Wednesday, February 13, 2008

The works of Rackstraw Downes

A recent weekend found my wife and I around Chelsea hopscotching the gallery offerings there. What was originally planned to be a short trip to the Brooklyn Museum turned into a Chelsea/Chinatown trek with the hope that we could score a double win: Enjoy the art picks at the galleries and drop in for some heavenly dumplings at Joe’s Shanghai in Chinatown. A sudden change of plans also meant that we did not have a 'preferred gallery' visit-list to go by. We decided to rough it out and ‘randomly’ visit galleries (not a recommended option, but under the circumstances…) and see if we could be entertained. Heading south from 26th street, we stopped off at about 15 galleries and we did notice the usual Chelsea fare – brand name school MFAs with their ‘found’ artworks, artists working on their mid-life crisis', career retrospectives of established artists and the newly effulgent ones with their showy picks. Of course, the usual exhibit showing the next emerging hotshot Chinese artist also featured in one of the galleries that we passed by.

Figuring we would get more of the same, we dropped into yet another brand name gallery - the Betty Cunningham gallery – expecting to be greeted with the usual slickness and the somewhat forced fecundity of the contemporary art gallery scene. Boy!, We were surprised. The gallery was showing the works of Rackstraw Downes – a 70 year old American artist originally from England. My wife or I are not avid followers of ‘realist’ art, but the paintings of Mr. Rackstraw (that sure is a strange name) seem to border on the cusp between the abstract representation of a scene and a faithful rendering of the same on canvas. Not sure which side hangs more heavily. The paintings in this show are more of everyday scenes done plein air and feature scenes that one does not focus too much in the unhealthy speed of our busy city or country lives. The scenes happen to be there, right in front of us, invisible but imposing – the bridge, the skyway, the mesa or the rolling hills. In his hands, they seem to magically become a portal for additional scrutiny that seems to draw and tug a viewer strongly. I normally do not gush too much about art, but these paintings did it for us. He seems to have painted a good number of normal sized pieces and some really abnormal pieces – pieces that are about 15 inches high but stretch almost half the length of the gallery wall space (some were about 150 inches long). These are paintings of landscapes around Presidio, Texas and viewers could almost lose oneself in the panorama presented - a very novel device to present vistas – I must say.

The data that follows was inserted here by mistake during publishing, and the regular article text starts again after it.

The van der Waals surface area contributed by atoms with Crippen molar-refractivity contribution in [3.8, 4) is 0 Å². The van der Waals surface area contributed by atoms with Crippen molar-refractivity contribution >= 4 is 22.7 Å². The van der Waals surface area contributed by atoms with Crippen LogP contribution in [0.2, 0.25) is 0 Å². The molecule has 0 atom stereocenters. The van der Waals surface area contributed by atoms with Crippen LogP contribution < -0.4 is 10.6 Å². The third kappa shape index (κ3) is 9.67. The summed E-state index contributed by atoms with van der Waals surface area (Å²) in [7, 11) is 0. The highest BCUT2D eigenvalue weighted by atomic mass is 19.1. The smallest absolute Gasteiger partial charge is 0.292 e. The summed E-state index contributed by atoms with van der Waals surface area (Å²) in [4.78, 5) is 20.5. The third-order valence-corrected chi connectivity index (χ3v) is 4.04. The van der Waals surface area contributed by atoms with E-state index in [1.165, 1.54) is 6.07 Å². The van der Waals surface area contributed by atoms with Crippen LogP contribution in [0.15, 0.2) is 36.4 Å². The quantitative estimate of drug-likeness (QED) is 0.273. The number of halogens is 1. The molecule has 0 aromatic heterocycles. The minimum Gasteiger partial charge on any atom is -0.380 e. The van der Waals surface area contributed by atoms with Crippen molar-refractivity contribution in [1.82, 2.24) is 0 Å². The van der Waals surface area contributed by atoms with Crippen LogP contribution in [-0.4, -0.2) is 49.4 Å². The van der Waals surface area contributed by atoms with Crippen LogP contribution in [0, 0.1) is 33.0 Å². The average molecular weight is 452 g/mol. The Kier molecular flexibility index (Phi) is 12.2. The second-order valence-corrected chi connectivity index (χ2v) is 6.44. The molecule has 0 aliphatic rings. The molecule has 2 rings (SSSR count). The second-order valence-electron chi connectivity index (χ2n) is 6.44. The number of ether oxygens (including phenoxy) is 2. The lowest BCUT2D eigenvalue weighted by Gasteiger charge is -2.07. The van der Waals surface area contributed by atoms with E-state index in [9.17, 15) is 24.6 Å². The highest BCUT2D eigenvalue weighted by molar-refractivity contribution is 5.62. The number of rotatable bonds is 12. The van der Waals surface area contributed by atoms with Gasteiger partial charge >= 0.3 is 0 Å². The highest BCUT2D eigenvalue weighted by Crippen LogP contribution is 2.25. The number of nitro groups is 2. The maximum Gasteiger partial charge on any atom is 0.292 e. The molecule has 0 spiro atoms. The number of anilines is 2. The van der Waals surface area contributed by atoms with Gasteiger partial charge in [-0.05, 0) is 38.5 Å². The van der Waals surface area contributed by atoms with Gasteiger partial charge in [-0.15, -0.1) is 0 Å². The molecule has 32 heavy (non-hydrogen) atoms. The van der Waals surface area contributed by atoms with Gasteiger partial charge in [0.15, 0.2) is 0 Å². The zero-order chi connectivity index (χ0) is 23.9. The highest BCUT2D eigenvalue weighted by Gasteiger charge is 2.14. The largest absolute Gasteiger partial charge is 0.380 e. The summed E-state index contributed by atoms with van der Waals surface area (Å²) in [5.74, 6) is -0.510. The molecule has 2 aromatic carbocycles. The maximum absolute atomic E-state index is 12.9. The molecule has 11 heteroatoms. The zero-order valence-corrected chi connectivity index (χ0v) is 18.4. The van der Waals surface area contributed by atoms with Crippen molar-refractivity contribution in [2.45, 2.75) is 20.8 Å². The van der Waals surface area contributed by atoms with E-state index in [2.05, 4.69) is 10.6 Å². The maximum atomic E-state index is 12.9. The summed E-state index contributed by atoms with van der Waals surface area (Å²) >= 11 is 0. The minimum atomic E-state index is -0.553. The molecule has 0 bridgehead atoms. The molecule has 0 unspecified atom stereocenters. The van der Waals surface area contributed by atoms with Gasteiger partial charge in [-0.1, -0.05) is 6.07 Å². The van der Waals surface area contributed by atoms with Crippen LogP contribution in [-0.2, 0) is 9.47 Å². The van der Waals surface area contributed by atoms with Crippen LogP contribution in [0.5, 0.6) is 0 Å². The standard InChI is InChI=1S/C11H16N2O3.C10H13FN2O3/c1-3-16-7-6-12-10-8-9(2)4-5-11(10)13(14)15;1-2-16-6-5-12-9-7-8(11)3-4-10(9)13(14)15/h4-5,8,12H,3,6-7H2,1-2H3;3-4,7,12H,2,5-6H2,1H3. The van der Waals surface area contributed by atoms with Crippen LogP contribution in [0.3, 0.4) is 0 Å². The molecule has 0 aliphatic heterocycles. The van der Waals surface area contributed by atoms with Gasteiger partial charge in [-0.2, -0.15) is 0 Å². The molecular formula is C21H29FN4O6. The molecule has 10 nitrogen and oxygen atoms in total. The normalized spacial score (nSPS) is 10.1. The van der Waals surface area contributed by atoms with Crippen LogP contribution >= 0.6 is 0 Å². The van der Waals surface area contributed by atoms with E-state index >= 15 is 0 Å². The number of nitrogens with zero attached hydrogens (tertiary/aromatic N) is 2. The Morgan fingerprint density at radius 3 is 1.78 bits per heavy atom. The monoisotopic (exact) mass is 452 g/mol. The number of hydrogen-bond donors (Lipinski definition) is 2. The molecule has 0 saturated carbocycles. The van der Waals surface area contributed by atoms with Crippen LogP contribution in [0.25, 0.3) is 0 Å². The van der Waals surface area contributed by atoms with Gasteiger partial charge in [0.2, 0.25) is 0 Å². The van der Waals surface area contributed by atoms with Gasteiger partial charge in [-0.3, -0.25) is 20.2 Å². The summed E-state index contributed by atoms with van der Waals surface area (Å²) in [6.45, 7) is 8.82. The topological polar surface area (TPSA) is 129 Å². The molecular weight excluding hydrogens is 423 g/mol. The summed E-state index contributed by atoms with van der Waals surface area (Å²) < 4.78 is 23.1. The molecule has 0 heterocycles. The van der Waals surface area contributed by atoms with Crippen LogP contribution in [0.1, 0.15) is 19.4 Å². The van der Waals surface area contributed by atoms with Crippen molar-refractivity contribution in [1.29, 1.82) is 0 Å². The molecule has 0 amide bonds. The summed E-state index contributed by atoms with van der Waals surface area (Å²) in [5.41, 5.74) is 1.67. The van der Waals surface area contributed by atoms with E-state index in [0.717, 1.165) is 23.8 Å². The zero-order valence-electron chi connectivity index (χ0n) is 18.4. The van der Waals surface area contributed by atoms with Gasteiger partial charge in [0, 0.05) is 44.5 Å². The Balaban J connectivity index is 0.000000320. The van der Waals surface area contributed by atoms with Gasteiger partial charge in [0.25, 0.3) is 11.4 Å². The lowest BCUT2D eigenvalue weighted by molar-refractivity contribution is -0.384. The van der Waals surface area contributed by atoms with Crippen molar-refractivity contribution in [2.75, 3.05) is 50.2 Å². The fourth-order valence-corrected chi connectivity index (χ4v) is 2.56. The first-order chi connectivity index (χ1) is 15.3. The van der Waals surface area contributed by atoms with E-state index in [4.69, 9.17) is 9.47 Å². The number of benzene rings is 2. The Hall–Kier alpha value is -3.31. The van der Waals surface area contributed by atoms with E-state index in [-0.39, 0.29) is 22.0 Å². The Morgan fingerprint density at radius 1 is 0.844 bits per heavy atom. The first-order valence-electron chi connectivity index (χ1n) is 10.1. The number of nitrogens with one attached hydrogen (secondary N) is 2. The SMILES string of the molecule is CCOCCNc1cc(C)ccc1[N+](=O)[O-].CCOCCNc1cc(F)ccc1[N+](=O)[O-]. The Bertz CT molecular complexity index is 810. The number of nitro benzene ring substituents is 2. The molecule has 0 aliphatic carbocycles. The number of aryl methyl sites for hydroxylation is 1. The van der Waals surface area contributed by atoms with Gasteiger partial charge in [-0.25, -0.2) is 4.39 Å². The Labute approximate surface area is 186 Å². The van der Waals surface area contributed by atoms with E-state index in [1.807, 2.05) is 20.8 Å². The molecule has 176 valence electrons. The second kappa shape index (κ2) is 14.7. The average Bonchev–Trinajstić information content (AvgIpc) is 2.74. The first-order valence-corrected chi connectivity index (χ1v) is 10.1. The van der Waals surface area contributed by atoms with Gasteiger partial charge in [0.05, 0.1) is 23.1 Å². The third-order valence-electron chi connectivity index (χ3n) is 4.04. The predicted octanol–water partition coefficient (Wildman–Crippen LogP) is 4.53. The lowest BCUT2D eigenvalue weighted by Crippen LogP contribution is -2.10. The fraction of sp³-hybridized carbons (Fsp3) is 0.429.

This show is highly recommended and I would urge you to go and visit the gallery (if you are in town).

In his words:
A professional artist’s life is uncertain and miserable and everyday you feel obliged to do something extraordinary and unusual. It has its problems, it really does. The vagaries of fashion whisk you in and whisk you out again, and give you an income and take it away again. I will say this though, that all of us that are painters or poets or whatever spend quite a big chunk of time everyday doing exactly the thing we really want to do. And that can’t be said by lots of people.
- From the gallery catalogue whose price of $ 30 had us balking, but the gallery owner on seeing our excited expressions agreed to let us have it for free!
There is an interesting interview here.

A Stop on the J Line (Alabama Avenue), 2007, oil on canvas, 11" X 18"

'Henry Hudson Bridge Substructure, A.M.', 2006, Oil on canvas, 39" X 32"

'Daphne Cummings' Brooklyn Studio', 2006, oil on canvas, 23" X 32" (my favorite)

'Atlantic Avenue at the entrance to the Van Wyck Expressway', 2007, Oil on canvas, 14" X 55"

'Presidio Horse Racing Association Track, Presidio, TX, 3. Looking South and West: the North Horse Shelter with the end of the track', 2006, Oil on canvas, 15" X 100"

'Presidio Horse Racing Association Track, Presidio, TX, 2. Looking West, North and Northeast: the South and North Horse Shelters' , 2006, Oil on canvas, 15" X 120"

Installation view

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